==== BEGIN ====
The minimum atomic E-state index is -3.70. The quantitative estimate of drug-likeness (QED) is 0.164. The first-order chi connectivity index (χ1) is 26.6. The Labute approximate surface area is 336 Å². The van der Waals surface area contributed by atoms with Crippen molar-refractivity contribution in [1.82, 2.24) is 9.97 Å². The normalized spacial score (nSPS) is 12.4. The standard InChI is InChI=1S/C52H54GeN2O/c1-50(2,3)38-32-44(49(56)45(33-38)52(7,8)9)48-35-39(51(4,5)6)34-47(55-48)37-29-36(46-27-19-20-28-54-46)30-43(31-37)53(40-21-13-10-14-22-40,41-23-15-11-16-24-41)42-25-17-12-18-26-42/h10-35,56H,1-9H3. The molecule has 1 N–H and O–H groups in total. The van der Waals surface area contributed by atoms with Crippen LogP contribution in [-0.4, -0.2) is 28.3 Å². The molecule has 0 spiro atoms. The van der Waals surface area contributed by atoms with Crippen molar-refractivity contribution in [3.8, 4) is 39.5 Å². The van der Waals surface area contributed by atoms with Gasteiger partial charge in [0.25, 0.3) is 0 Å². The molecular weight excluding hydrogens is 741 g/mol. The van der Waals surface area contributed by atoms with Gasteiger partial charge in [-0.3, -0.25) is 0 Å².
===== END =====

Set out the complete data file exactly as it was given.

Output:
The minimum atomic E-state index is -3.70. The quantitative estimate of drug-likeness (QED) is 0.164. The first-order chi connectivity index (χ1) is 26.6. The Labute approximate surface area is 336 Å². The van der Waals surface area contributed by atoms with Crippen molar-refractivity contribution in [1.82, 2.24) is 9.97 Å². The normalized spacial score (nSPS) is 12.4. The standard InChI is InChI=1S/C52H54GeN2O/c1-50(2,3)38-32-44(49(56)45(33-38)52(7,8)9)48-35-39(51(4,5)6)34-47(55-48)37-29-36(46-27-19-20-28-54-46)30-43(31-37)53(40-21-13-10-14-22-40,41-23-15-11-16-24-41)42-25-17-12-18-26-42/h10-35,56H,1-9H3. The molecule has 1 N–H and O–H groups in total. The van der Waals surface area contributed by atoms with Crippen LogP contribution in [-0.4, -0.2) is 28.3 Å². The molecule has 0 spiro atoms. The van der Waals surface area contributed by atoms with Crippen molar-refractivity contribution in [3.8, 4) is 39.5 Å². The van der Waals surface area contributed by atoms with Gasteiger partial charge in [0.25, 0.3) is 0 Å². The molecular weight excluding hydrogens is 741 g/mol. The van der Waals surface area contributed by atoms with Gasteiger partial charge in [-0.3, -0.25) is 0 Å².